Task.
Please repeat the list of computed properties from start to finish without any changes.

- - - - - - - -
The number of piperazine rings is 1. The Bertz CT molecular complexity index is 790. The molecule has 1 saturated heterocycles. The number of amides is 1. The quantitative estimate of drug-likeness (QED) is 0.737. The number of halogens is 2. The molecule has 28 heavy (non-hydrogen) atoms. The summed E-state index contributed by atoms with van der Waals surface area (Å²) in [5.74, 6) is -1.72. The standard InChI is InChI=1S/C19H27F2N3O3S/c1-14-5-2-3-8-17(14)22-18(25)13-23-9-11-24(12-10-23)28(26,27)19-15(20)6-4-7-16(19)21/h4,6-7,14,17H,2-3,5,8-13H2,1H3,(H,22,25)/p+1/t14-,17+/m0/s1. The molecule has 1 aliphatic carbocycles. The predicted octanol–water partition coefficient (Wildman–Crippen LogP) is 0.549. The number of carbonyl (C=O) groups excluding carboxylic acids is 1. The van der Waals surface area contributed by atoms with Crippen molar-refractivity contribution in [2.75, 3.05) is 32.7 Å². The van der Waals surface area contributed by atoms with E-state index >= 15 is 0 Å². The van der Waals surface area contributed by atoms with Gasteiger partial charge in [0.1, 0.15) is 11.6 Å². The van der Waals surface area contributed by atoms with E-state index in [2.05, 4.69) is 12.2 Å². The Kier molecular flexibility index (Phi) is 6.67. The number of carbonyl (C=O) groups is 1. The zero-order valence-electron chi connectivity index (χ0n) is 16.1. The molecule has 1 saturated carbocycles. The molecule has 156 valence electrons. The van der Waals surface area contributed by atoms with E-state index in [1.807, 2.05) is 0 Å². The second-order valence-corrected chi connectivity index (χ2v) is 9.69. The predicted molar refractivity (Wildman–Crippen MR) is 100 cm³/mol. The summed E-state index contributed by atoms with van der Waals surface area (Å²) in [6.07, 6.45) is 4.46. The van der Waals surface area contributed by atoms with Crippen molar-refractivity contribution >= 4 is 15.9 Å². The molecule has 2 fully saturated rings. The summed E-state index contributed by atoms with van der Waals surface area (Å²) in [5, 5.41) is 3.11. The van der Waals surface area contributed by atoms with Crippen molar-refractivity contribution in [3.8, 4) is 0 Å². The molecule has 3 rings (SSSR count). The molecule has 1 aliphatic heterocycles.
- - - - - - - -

The number of piperazine rings is 1. The Bertz CT molecular complexity index is 790. The molecule has 1 saturated heterocycles. The number of amides is 1. The quantitative estimate of drug-likeness (QED) is 0.737. The number of halogens is 2. The molecule has 28 heavy (non-hydrogen) atoms. The summed E-state index contributed by atoms with van der Waals surface area (Å²) in [5.74, 6) is -1.72. The standard InChI is InChI=1S/C19H27F2N3O3S/c1-14-5-2-3-8-17(14)22-18(25)13-23-9-11-24(12-10-23)28(26,27)19-15(20)6-4-7-16(19)21/h4,6-7,14,17H,2-3,5,8-13H2,1H3,(H,22,25)/p+1/t14-,17+/m0/s1. The molecule has 1 aliphatic carbocycles. The predicted octanol–water partition coefficient (Wildman–Crippen LogP) is 0.549. The number of carbonyl (C=O) groups excluding carboxylic acids is 1. The van der Waals surface area contributed by atoms with Crippen molar-refractivity contribution in [2.75, 3.05) is 32.7 Å². The van der Waals surface area contributed by atoms with E-state index >= 15 is 0 Å². The van der Waals surface area contributed by atoms with Gasteiger partial charge in [0.1, 0.15) is 11.6 Å². The van der Waals surface area contributed by atoms with E-state index in [2.05, 4.69) is 12.2 Å². The Kier molecular flexibility index (Phi) is 6.67. The number of carbonyl (C=O) groups is 1. The zero-order valence-electron chi connectivity index (χ0n) is 16.1. The molecule has 1 saturated carbocycles. The molecule has 156 valence electrons. The van der Waals surface area contributed by atoms with E-state index in [1.807, 2.05) is 0 Å². The second-order valence-corrected chi connectivity index (χ2v) is 9.69. The predicted molar refractivity (Wildman–Crippen MR) is 100 cm³/mol. The summed E-state index contributed by atoms with van der Waals surface area (Å²) in [6.07, 6.45) is 4.46. The van der Waals surface area contributed by atoms with Crippen molar-refractivity contribution >= 4 is 15.9 Å². The molecule has 2 fully saturated rings. The summed E-state index contributed by atoms with van der Waals surface area (Å²) in [5, 5.41) is 3.11. The van der Waals surface area contributed by atoms with Crippen molar-refractivity contribution in [3.8, 4) is 0 Å². The molecule has 3 rings (SSSR count). The molecule has 1 aliphatic heterocycles.